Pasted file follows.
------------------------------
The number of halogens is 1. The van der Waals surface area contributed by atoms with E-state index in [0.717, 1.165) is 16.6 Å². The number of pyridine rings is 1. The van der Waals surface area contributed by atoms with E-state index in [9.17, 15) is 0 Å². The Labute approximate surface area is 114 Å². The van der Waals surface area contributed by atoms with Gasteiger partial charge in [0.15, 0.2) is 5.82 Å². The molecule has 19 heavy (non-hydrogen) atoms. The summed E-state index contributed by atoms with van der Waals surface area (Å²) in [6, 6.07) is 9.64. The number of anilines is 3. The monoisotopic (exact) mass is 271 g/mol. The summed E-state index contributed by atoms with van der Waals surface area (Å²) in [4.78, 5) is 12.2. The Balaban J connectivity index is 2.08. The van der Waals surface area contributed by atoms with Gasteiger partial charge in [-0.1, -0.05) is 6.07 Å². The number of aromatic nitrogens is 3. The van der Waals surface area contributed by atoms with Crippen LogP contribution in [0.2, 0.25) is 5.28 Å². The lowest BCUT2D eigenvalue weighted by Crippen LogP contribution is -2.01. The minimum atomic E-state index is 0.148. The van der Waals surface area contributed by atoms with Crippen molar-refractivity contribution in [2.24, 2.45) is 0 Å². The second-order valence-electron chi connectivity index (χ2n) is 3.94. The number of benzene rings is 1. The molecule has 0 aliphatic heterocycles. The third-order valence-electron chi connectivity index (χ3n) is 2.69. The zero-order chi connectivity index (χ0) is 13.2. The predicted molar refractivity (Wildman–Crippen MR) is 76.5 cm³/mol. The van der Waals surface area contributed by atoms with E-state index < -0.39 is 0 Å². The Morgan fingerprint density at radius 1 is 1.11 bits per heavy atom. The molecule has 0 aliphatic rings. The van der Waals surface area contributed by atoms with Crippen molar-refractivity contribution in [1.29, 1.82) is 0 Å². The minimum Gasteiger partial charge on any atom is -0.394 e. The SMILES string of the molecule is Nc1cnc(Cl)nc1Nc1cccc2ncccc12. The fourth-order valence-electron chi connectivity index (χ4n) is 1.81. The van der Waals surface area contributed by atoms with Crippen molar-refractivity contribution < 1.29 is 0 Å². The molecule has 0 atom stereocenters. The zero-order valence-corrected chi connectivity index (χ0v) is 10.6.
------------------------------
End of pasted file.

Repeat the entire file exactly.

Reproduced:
The number of halogens is 1. The van der Waals surface area contributed by atoms with E-state index in [0.717, 1.165) is 16.6 Å². The number of pyridine rings is 1. The van der Waals surface area contributed by atoms with E-state index in [9.17, 15) is 0 Å². The Labute approximate surface area is 114 Å². The van der Waals surface area contributed by atoms with Gasteiger partial charge in [0.15, 0.2) is 5.82 Å². The molecule has 19 heavy (non-hydrogen) atoms. The summed E-state index contributed by atoms with van der Waals surface area (Å²) in [6, 6.07) is 9.64. The number of anilines is 3. The monoisotopic (exact) mass is 271 g/mol. The summed E-state index contributed by atoms with van der Waals surface area (Å²) in [4.78, 5) is 12.2. The Balaban J connectivity index is 2.08. The van der Waals surface area contributed by atoms with Gasteiger partial charge in [-0.1, -0.05) is 6.07 Å². The number of aromatic nitrogens is 3. The van der Waals surface area contributed by atoms with Crippen LogP contribution in [0.2, 0.25) is 5.28 Å². The lowest BCUT2D eigenvalue weighted by Crippen LogP contribution is -2.01. The minimum atomic E-state index is 0.148. The van der Waals surface area contributed by atoms with Crippen molar-refractivity contribution in [2.24, 2.45) is 0 Å². The second-order valence-electron chi connectivity index (χ2n) is 3.94. The number of benzene rings is 1. The molecule has 0 aliphatic heterocycles. The third-order valence-electron chi connectivity index (χ3n) is 2.69. The zero-order chi connectivity index (χ0) is 13.2. The predicted molar refractivity (Wildman–Crippen MR) is 76.5 cm³/mol. The van der Waals surface area contributed by atoms with E-state index < -0.39 is 0 Å². The Morgan fingerprint density at radius 1 is 1.11 bits per heavy atom. The molecule has 0 aliphatic rings. The van der Waals surface area contributed by atoms with Crippen molar-refractivity contribution in [1.29, 1.82) is 0 Å². The minimum Gasteiger partial charge on any atom is -0.394 e. The SMILES string of the molecule is Nc1cnc(Cl)nc1Nc1cccc2ncccc12. The fourth-order valence-electron chi connectivity index (χ4n) is 1.81. The van der Waals surface area contributed by atoms with Crippen molar-refractivity contribution < 1.29 is 0 Å². The molecule has 0 atom stereocenters. The zero-order valence-corrected chi connectivity index (χ0v) is 10.6.